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March 20, 2014

Study: Greater Worcester an 'economic engine'

A study commissioned by the Worcester Regional Chamber of Commerce says the city is in a strong position to attract new companies in the manufacturing, health, education, and science and technology industries because of its growing population and more innovation-based “industry clusters” in the area.

The report, the Worcester Regional Economic Competitiveness Outlook, calls Worcester an attractive option for companies looking to expand or relocate to the area.

The 38-page report, prepared by Anderson Strategic Advisors, calls Greater Worcester “an economic engine that has successfully recast its assets of the past while simultaneously growing strong clusters of innovation for the future.”

The report reinforces the goals being pursued by chamber president Timothy Murray, who was tasked with establishing the chamber as an economic development engine when he resigned as lieutenant governor to take the job.

“The study confirmed that we have a lot of existing assets to work with in our region, perhaps even more than some people realized, but we also have some work to do,” Murray said in a statement.

The study recommended that the chamber adopt three strategies to improve the “business friendliness” of the region and market its value to businesses considering a move to the area:

1. Expedite permitting and municipal best practices. The report suggested the chamber advocate for the adoption of six-month permitting on priority development sites, and implementation of a variety of best practices in economic development, such as online applications and designating a single point of contact for businesses.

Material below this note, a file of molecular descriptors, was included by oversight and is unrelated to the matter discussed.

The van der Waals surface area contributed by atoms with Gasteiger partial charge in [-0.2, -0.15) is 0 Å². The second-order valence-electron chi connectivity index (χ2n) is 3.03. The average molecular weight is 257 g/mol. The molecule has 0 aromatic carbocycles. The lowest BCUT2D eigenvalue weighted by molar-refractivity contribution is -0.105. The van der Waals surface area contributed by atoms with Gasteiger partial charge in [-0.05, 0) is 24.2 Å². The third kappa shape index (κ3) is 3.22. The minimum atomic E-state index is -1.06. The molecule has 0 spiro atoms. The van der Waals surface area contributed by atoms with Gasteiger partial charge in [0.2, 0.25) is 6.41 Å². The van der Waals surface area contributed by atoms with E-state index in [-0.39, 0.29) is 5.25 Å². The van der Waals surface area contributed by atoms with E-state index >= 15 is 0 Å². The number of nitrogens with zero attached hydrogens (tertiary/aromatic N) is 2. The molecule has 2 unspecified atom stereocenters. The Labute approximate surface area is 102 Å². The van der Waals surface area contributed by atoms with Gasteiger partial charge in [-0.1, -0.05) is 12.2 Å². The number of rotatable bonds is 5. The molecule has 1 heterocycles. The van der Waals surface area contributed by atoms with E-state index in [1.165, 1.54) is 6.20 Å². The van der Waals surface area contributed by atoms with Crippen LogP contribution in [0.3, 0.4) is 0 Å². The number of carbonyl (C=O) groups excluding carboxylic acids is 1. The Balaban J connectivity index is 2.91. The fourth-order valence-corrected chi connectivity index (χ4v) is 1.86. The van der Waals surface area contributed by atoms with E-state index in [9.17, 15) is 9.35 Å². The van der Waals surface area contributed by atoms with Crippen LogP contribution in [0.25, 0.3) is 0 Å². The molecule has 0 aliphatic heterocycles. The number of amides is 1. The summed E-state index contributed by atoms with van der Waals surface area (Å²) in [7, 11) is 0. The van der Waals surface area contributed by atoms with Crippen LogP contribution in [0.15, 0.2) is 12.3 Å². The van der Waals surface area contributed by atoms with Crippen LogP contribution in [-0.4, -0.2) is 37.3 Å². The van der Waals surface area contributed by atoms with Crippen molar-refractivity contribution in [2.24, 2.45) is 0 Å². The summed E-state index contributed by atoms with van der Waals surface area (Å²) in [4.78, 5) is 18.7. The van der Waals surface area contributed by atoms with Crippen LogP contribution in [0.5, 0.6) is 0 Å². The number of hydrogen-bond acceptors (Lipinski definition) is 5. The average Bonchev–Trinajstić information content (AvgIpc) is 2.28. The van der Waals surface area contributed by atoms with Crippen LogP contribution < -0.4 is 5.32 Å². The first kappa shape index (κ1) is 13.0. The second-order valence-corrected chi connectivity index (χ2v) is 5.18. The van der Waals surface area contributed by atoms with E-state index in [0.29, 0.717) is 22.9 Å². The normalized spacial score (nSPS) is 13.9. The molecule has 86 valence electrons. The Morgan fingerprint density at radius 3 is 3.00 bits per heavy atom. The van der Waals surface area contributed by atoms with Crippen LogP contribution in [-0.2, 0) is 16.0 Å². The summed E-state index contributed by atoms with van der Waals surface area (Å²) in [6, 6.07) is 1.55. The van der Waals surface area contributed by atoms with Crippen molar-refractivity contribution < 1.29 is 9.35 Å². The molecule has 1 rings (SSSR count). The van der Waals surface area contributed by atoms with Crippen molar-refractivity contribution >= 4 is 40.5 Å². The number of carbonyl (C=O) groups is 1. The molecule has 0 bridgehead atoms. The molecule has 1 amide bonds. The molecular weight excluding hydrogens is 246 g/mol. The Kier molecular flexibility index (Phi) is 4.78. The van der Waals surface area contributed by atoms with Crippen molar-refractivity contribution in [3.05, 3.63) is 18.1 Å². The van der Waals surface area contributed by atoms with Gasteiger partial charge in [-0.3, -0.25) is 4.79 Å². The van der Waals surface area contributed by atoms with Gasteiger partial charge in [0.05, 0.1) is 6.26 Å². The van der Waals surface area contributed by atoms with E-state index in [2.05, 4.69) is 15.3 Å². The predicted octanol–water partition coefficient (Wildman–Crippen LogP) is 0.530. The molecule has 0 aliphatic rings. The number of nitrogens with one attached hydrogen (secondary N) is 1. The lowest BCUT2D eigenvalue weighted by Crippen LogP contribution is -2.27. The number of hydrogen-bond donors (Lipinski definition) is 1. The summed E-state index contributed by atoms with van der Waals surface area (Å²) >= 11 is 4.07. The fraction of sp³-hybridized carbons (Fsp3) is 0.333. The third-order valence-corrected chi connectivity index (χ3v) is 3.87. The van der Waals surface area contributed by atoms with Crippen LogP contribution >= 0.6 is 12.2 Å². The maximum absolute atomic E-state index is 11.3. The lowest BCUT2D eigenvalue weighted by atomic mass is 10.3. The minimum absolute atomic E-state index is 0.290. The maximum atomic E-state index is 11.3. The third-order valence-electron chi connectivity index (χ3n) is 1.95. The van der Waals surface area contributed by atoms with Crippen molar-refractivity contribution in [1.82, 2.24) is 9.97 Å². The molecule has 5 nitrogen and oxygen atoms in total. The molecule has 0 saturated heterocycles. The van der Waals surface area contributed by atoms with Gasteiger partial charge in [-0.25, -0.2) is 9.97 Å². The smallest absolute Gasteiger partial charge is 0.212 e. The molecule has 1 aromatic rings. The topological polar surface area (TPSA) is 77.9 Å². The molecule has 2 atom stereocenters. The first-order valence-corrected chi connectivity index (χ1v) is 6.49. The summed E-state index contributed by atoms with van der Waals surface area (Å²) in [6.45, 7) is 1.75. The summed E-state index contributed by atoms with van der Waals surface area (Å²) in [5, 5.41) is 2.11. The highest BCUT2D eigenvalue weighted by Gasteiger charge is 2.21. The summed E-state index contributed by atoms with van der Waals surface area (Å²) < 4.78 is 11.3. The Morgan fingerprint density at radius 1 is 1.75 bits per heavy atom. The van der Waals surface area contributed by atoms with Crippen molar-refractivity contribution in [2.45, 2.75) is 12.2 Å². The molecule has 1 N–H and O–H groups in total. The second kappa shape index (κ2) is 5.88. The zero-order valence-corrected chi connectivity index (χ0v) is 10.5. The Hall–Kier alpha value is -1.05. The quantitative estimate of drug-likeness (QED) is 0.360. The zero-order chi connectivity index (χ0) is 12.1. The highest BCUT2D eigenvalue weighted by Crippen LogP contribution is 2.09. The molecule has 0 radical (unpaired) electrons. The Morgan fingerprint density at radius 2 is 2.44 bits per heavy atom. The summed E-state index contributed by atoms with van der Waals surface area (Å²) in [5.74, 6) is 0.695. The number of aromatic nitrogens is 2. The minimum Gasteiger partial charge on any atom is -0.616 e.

2. Push tax incentives. The chamber is urged to encourage area cities and towns to consider utilizing tools such as tax incentive financing, which is already widely used, district improvement financing, and local research and development tax credits.

3. Network and attend trade shows. The report recommends a comprehensive business recruitment strategy that involves attendance at industry-specific trade shows, one-on-one pitch meetings with growing companies, and networking and participation with targeted industry groups.

Also, the report offered five areas for the chamber to emphasize in defining the region’s value:

1. Population growth. Between 2000 and 2010, Worcester experienced more growth in population and families than Boston or the commonwealth as a whole, the report said. Meanwhile, Worcester’s employment increased by twice that of the state, and the number of households earning $75,000 or more per year grew by 66 percent, according to the report.

2. Lower costs. Worcester’s real estate costs are less, on average, than Boston’s, the report said. In addition, workforce costs are lower and the cost of living is lower in Central Massachusetts than in Greater Boston.

3. Location, location, location. The report emphasized Worcester’s location in the center of the Bay State, within a one-hour drive of Boston, Hartford, Conn. and Providence, R.I. The report also touted the region’s accessibility to all of New England and its proximity to major airports in Boston, Hartford, Providence and Manchester, N.H.